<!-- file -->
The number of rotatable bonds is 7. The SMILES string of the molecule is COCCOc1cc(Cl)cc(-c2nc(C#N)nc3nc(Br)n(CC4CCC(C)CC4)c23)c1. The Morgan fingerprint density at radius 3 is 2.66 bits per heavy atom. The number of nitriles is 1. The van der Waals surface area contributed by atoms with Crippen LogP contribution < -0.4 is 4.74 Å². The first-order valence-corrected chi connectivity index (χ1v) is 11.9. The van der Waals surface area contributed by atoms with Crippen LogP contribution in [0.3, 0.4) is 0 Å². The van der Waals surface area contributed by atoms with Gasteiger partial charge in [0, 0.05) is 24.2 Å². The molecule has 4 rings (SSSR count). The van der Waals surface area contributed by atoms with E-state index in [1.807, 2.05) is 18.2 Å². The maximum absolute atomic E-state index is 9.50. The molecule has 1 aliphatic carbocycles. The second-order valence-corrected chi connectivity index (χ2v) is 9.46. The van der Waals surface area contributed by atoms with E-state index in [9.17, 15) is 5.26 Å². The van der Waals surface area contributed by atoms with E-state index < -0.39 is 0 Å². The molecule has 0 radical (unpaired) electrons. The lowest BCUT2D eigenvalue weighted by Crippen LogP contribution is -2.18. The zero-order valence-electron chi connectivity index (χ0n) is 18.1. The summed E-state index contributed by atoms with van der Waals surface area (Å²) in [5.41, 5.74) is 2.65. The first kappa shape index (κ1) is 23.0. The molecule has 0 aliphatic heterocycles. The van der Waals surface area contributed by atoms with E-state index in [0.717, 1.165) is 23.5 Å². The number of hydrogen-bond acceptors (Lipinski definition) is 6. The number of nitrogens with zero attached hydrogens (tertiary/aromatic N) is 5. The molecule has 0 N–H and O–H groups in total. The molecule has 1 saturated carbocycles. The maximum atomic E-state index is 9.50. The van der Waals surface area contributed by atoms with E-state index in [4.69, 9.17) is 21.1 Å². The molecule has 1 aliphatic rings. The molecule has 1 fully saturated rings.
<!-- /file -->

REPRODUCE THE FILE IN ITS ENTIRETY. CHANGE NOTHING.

The number of rotatable bonds is 7. The SMILES string of the molecule is COCCOc1cc(Cl)cc(-c2nc(C#N)nc3nc(Br)n(CC4CCC(C)CC4)c23)c1. The Morgan fingerprint density at radius 3 is 2.66 bits per heavy atom. The number of nitriles is 1. The van der Waals surface area contributed by atoms with Crippen LogP contribution < -0.4 is 4.74 Å². The first-order valence-corrected chi connectivity index (χ1v) is 11.9. The van der Waals surface area contributed by atoms with Crippen LogP contribution in [0.3, 0.4) is 0 Å². The van der Waals surface area contributed by atoms with Gasteiger partial charge in [0, 0.05) is 24.2 Å². The molecule has 4 rings (SSSR count). The van der Waals surface area contributed by atoms with E-state index in [1.807, 2.05) is 18.2 Å². The maximum absolute atomic E-state index is 9.50. The molecule has 1 aliphatic carbocycles. The second-order valence-corrected chi connectivity index (χ2v) is 9.46. The van der Waals surface area contributed by atoms with E-state index in [9.17, 15) is 5.26 Å². The van der Waals surface area contributed by atoms with E-state index < -0.39 is 0 Å². The molecule has 0 radical (unpaired) electrons. The lowest BCUT2D eigenvalue weighted by Crippen LogP contribution is -2.18. The zero-order valence-electron chi connectivity index (χ0n) is 18.1. The summed E-state index contributed by atoms with van der Waals surface area (Å²) in [5.41, 5.74) is 2.65. The first kappa shape index (κ1) is 23.0. The molecule has 0 aliphatic heterocycles. The van der Waals surface area contributed by atoms with E-state index in [0.717, 1.165) is 23.5 Å². The number of hydrogen-bond acceptors (Lipinski definition) is 6. The number of nitrogens with zero attached hydrogens (tertiary/aromatic N) is 5. The molecule has 0 N–H and O–H groups in total. The molecule has 1 saturated carbocycles. The maximum atomic E-state index is 9.50. The van der Waals surface area contributed by atoms with E-state index in [4.69, 9.17) is 21.1 Å². The molecule has 1 aliphatic rings. The molecule has 1 fully saturated rings.